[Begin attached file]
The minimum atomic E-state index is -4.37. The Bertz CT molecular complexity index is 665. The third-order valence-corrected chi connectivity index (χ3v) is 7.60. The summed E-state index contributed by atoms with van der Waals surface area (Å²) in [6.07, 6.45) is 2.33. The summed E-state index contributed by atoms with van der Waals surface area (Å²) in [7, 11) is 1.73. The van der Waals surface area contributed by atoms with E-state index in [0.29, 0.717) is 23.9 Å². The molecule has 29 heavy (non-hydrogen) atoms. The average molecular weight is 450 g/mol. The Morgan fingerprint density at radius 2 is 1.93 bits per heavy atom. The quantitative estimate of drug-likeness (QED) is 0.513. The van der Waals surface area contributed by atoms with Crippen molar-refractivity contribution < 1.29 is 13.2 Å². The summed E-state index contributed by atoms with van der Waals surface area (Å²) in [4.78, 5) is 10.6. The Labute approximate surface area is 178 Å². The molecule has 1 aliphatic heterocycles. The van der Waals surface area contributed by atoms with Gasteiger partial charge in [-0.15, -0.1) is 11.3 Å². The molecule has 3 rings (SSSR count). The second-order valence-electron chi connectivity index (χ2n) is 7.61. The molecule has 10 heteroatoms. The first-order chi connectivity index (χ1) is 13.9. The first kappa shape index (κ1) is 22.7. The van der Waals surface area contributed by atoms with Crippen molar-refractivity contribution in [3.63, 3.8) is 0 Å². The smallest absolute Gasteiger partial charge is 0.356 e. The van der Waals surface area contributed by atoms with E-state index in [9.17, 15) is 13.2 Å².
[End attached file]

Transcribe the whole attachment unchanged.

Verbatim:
The minimum atomic E-state index is -4.37. The Bertz CT molecular complexity index is 665. The third-order valence-corrected chi connectivity index (χ3v) is 7.60. The summed E-state index contributed by atoms with van der Waals surface area (Å²) in [6.07, 6.45) is 2.33. The summed E-state index contributed by atoms with van der Waals surface area (Å²) in [7, 11) is 1.73. The van der Waals surface area contributed by atoms with E-state index in [0.29, 0.717) is 23.9 Å². The molecule has 29 heavy (non-hydrogen) atoms. The average molecular weight is 450 g/mol. The Morgan fingerprint density at radius 2 is 1.93 bits per heavy atom. The quantitative estimate of drug-likeness (QED) is 0.513. The van der Waals surface area contributed by atoms with Crippen molar-refractivity contribution < 1.29 is 13.2 Å². The summed E-state index contributed by atoms with van der Waals surface area (Å²) in [4.78, 5) is 10.6. The Labute approximate surface area is 178 Å². The molecule has 1 aliphatic heterocycles. The van der Waals surface area contributed by atoms with Gasteiger partial charge in [-0.15, -0.1) is 11.3 Å². The molecule has 3 rings (SSSR count). The second-order valence-electron chi connectivity index (χ2n) is 7.61. The molecule has 10 heteroatoms. The first-order chi connectivity index (χ1) is 13.9. The first kappa shape index (κ1) is 22.7. The van der Waals surface area contributed by atoms with Crippen molar-refractivity contribution in [3.63, 3.8) is 0 Å². The smallest absolute Gasteiger partial charge is 0.356 e. The van der Waals surface area contributed by atoms with E-state index in [9.17, 15) is 13.2 Å².